Martin v. State

Annotate this Case

271 S.W.2d 279 (1954)

Grady MARTIN, Appellant, v. The STATE of Texas, Appellee.

No. 26992.

Court of Criminal Appeals of Texas.

June 2, 1954.

L. W. Pollard, Kerrville, for appellant.

Jim Nugent, County Atty., Kerrville, Morriss, Morriss, Boatwright & Lewis, by Will A. Morris, Jr., San Antonio, Sp. Prosecutors, Wesley Dice, State's Atty., Austin, for the State.


The offense is aggravated assault; the punishment, a fine of $100. The grounds of aggravation alleged were that the assault was committed with a deadly weapon, *280 with premeditated design, and that serious bodily injury was inflicted.

The trial was before the court without the intervention of a jury. The judgment is a general finding of guilty as charged.

Appellant was the gatekeeper at the entrance to a girl's camp. There seems to have been some dispute among the local residents as to whether the gate which he guarded was at the entrance to a public or a private road. At any rate, the injured party and his wife, enroute to a family party at a ranch beyond the gate, had failed to stop at appellant's command. When they returned that night after the party they found the road blocked with a chain. The injured party attempted to remove the chain, and when he did the appellant hit him one blow on the head and one on the shoulder with a club, which necessitated his going to the hospital for treatment.

Appellant did not testify, and no evidence was introduced in his behalf

We shall discuss appellant's contentions in the order raised by able counsel in his brief.

Bill of exception No. 1 relates to the argument of the special prosecutor which was a direct reference to the appellant's failure to testify in his own behalf.

This is the second time, so far as we can ascertain, that this question has been before this Court. In Widener v. State, Tex.Cr.App., 262 S.W.2d 401, we declined to discuss several bills of exception to indirect references to the accused's failure to testify contained in the prosecutor's argument before the court, saying that it would be presumed that the court ignored any improper argument.

The State cites us People v. Corry, 349 Ill. 122, 181 N.E. 603, 86 A.L.R. 828. It would appear from the opinion in that cause that Illinois has a statute very similar to our Article 710, Vernon's Ann. C.C.P. The argument complained of in that case was a direct reference to the failure of the accused to testify. The Supreme Court of Illinois said, in sustaining the conviction, that they would not presume that the trial court was influenced by the argument. The reason for such holdings is bottomed upon the presumption that a trial court did not consider anything that was improperly presented before him. We think that there is still another practical reason to be considered. If the court had granted the motion for mistrial, there would be no reason why the same judge could not immediately start over in the retrial of the cause. Having heard the evidence and the argument once would not disqualify him, assuming that no jury was demanded from again passing on the facts, as it would a juror. To require a judge to go through such a fruitless gesture would be without reason. In the case at bar the trial court qualified appellant's bill by certifying that he disregarded the argument and did not consider it for any purpose. We think that we should accept the court's qualification and hold no reversible error reflected by the bill.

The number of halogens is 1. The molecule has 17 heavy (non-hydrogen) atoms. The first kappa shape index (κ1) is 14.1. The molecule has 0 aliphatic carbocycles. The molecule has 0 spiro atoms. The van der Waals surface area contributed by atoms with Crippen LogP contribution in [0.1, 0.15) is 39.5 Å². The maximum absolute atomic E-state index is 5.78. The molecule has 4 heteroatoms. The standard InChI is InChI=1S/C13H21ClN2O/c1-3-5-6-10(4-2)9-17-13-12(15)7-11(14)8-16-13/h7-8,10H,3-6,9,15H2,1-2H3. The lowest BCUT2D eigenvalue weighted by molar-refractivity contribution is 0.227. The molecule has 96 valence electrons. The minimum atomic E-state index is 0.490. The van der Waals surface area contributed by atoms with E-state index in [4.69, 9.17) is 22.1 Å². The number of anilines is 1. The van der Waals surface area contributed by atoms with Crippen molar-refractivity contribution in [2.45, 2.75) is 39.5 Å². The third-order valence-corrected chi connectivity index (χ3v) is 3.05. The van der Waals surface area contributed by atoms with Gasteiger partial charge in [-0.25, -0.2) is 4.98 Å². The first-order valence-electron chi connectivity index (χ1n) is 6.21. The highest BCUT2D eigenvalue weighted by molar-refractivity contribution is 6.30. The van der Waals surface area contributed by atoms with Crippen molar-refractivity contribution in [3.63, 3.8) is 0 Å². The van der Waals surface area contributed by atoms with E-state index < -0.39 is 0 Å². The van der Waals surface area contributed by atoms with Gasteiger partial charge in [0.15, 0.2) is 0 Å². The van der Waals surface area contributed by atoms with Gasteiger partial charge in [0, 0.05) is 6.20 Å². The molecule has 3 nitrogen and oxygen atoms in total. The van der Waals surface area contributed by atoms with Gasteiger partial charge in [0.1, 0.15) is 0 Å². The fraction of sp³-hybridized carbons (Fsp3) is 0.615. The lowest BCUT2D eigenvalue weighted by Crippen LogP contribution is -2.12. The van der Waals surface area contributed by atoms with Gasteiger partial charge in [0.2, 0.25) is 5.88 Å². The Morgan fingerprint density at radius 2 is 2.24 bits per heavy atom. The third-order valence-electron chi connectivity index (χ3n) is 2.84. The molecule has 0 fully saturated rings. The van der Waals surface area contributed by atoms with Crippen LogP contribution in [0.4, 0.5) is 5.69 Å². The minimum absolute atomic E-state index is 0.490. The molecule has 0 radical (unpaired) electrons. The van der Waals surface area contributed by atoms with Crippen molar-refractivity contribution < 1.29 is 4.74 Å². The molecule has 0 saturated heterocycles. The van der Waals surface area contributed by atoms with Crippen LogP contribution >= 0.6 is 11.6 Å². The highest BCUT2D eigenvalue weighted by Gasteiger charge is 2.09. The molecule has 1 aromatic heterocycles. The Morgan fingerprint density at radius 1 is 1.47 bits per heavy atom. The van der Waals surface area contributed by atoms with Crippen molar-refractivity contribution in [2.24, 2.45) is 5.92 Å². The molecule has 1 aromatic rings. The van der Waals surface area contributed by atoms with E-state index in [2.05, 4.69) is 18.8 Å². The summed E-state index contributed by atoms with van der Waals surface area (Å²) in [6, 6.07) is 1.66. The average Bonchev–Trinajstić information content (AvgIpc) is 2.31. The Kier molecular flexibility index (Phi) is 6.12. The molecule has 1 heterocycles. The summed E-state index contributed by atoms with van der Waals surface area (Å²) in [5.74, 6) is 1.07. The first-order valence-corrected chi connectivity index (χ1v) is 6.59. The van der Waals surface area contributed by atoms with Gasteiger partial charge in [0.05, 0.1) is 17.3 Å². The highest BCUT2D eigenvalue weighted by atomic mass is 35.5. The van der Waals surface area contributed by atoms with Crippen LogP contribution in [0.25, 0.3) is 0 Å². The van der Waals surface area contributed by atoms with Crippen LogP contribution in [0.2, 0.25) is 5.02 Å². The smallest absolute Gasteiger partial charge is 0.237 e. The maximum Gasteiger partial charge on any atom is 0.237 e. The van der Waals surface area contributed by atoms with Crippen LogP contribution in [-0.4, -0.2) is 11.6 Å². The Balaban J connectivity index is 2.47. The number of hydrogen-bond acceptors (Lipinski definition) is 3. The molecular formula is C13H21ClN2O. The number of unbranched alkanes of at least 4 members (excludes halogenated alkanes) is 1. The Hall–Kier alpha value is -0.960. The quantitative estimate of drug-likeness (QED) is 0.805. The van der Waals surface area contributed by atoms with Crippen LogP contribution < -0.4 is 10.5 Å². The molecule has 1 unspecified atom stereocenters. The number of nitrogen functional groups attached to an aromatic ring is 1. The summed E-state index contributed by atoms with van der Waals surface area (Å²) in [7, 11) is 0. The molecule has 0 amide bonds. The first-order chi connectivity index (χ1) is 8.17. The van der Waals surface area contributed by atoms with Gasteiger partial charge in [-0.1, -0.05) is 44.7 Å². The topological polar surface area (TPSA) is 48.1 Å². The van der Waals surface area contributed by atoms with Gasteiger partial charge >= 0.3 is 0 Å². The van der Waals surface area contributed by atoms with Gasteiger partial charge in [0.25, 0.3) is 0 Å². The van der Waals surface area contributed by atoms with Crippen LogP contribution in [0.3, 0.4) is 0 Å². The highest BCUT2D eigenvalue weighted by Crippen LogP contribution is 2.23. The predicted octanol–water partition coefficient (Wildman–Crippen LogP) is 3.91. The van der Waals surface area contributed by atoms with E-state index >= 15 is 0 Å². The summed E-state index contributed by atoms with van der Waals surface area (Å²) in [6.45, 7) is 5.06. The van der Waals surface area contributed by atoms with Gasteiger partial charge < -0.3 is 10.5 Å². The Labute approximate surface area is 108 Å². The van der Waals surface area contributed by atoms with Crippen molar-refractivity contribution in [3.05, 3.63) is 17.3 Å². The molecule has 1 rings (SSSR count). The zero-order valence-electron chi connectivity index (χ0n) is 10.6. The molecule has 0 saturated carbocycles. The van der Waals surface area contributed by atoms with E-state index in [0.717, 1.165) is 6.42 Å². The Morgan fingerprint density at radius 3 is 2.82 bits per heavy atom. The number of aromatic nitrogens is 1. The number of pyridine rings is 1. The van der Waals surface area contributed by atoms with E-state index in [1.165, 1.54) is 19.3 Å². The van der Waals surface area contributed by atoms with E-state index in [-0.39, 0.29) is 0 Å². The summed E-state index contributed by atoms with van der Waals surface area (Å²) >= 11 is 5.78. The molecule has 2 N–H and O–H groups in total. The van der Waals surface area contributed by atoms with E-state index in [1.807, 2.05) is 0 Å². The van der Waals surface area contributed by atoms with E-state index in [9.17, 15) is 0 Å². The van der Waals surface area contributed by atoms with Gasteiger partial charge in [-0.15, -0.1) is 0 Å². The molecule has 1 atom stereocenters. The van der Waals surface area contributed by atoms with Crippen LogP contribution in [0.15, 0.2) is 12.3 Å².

Appellant next complains that the State was permitted to reopen its case and prove venue.

Article 643, V.A.C.C.P., provides:

"The (trial) court shall allow testimony to be introduced at any time before the argument of a cause is concluded, if it appear that it is necessary to a due administration of justice."

This Court has held that this statute authorized a court to permit the State to reopen after a motion for instructed verdict and after the charge had been presented to the accused. Tarver v. State, 108 Tex. Cr.R. 655, 2 S.W.2d 439, and Fullbright v. State, 131 Tex.Cr.R. 640, 101 S.W.2d 571.

Appellant attacks the sufficiency of the evidence to support the conviction and limits his discussion to the evidence as to the seriousness of the injury.

We find, however, that Dr. Gregg, in answering a hypothetical question concerning the weapon, based upon the evidence, said that a club, six or seven pounds in weight with rough and jagged surface *281 which had been held in two hands raised above the head and used to strike a heavy blow to the head of the person assaulted, would be reasonably calculated to inflict wounds which would give apprehension of danger to life.

We think the court might have also based his judgment on the count charging that the assault was committed with premeditated design and by use of means calculated to inflict great bodily injury.

The appellant was shown to have been angered at the injured party's failure to stop at the gate earlier in the day and sometime before the assault stated, "Well I'm going to wait here all night * * * if it takes all night and I'm going to get him when he comes out."

Finding no reversible error, the judgment of the trial court is affirmed.